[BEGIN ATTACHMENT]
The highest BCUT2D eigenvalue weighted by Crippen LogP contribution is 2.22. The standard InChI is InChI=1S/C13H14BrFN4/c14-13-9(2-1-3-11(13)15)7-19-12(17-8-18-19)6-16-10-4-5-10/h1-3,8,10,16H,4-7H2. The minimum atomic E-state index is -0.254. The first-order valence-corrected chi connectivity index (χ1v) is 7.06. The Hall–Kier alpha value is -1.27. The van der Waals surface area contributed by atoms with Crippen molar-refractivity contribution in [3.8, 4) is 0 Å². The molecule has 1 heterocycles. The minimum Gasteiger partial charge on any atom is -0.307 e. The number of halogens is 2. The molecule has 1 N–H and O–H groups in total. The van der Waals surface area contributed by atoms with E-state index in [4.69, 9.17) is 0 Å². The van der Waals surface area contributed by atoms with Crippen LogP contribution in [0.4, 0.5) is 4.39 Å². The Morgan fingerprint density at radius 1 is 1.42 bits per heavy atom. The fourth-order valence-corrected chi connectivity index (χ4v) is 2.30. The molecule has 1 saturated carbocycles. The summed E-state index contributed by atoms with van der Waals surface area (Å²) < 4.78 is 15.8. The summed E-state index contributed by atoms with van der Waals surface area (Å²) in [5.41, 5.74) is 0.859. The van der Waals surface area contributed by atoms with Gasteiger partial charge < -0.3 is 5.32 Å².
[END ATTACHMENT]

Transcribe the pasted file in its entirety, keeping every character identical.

The highest BCUT2D eigenvalue weighted by Crippen LogP contribution is 2.22. The standard InChI is InChI=1S/C13H14BrFN4/c14-13-9(2-1-3-11(13)15)7-19-12(17-8-18-19)6-16-10-4-5-10/h1-3,8,10,16H,4-7H2. The minimum atomic E-state index is -0.254. The first-order valence-corrected chi connectivity index (χ1v) is 7.06. The Hall–Kier alpha value is -1.27. The van der Waals surface area contributed by atoms with Crippen molar-refractivity contribution in [3.8, 4) is 0 Å². The molecule has 1 heterocycles. The minimum Gasteiger partial charge on any atom is -0.307 e. The number of halogens is 2. The molecule has 1 N–H and O–H groups in total. The van der Waals surface area contributed by atoms with E-state index in [4.69, 9.17) is 0 Å². The van der Waals surface area contributed by atoms with Crippen LogP contribution in [0.4, 0.5) is 4.39 Å². The Morgan fingerprint density at radius 1 is 1.42 bits per heavy atom. The fourth-order valence-corrected chi connectivity index (χ4v) is 2.30. The molecule has 1 saturated carbocycles. The summed E-state index contributed by atoms with van der Waals surface area (Å²) < 4.78 is 15.8. The summed E-state index contributed by atoms with van der Waals surface area (Å²) in [5.41, 5.74) is 0.859. The van der Waals surface area contributed by atoms with Gasteiger partial charge < -0.3 is 5.32 Å².